The arc of the moral universe bends towards justice : evangelical Christians engaging with social justice : a thesis presented in partial fulfilment of the requirements for the degree of Master of Arts in Social Anthropology at Massey University, Palmerston North, New Zealand
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This research explores how young evangelical Christians frame the concept of social justice, in particular relating to human trafficking. In the last fifteen years there has been a considerable increase in the number of Evangelicals who are becoming interested in, and participating with, initiatives that have an emphasis on social justice issues. This is a change from evangelical missionary activity which focuses mainly on proselytising and ‘soul winning’. My ethnographic research was conducted amongst of a group of young evangelicals who were students at a ‘justice based’ Christian training school in New Zealand. Fieldwork consisted of participant observation of the course lectures and interviewing fourteen students from eight different countries. I found the main motivator for the students’ interest in social justice were personal experiences they had with God where he ‘broke their heart’ over issues such as human trafficking. How they then engaged with social justice was mediated by digital technology, especially social media. They were also influenced by changing theology as to the character and nature of God, and what it means to be a Christian in a globalized world. Using Bruno Latour’s ‘modes of existence’ theory and Michael Jackson’s Existential phenomenological lens, I argue that social science needs to allow spiritual beings to be ‘real’ in order to understand the worldview of people like my participants, who order their lives through divine encounters and relationships with God. My findings showed that the literature on evangelicals and human trafficking is insufficient because the experiential nature of evangelical Christianity is not taken into account. Experience, rather than belief, is the primary motivation for interest in social justice for young evangelicals.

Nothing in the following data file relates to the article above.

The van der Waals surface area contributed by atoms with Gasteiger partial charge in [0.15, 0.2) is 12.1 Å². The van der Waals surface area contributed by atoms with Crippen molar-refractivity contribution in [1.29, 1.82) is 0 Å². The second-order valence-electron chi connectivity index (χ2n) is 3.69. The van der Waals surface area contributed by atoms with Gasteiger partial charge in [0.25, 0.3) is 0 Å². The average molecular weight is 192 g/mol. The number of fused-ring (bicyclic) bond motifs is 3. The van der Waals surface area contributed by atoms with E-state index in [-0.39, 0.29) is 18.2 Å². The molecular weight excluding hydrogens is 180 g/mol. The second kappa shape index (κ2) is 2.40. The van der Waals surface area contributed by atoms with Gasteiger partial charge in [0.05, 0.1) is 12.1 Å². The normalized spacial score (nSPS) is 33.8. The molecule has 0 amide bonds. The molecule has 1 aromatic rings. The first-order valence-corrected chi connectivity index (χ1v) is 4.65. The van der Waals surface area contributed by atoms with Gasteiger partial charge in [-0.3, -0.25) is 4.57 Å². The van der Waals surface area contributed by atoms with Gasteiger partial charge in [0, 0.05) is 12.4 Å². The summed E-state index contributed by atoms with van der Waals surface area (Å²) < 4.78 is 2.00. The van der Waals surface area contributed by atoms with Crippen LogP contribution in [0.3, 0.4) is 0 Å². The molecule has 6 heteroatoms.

Christian ethics, Evangelicalism, Social justice, Evangelicals, Human trafficking, Emergent Christianity, Modes of existence, Michael Jackson, Bruno Latour, Christianity, Phenomenology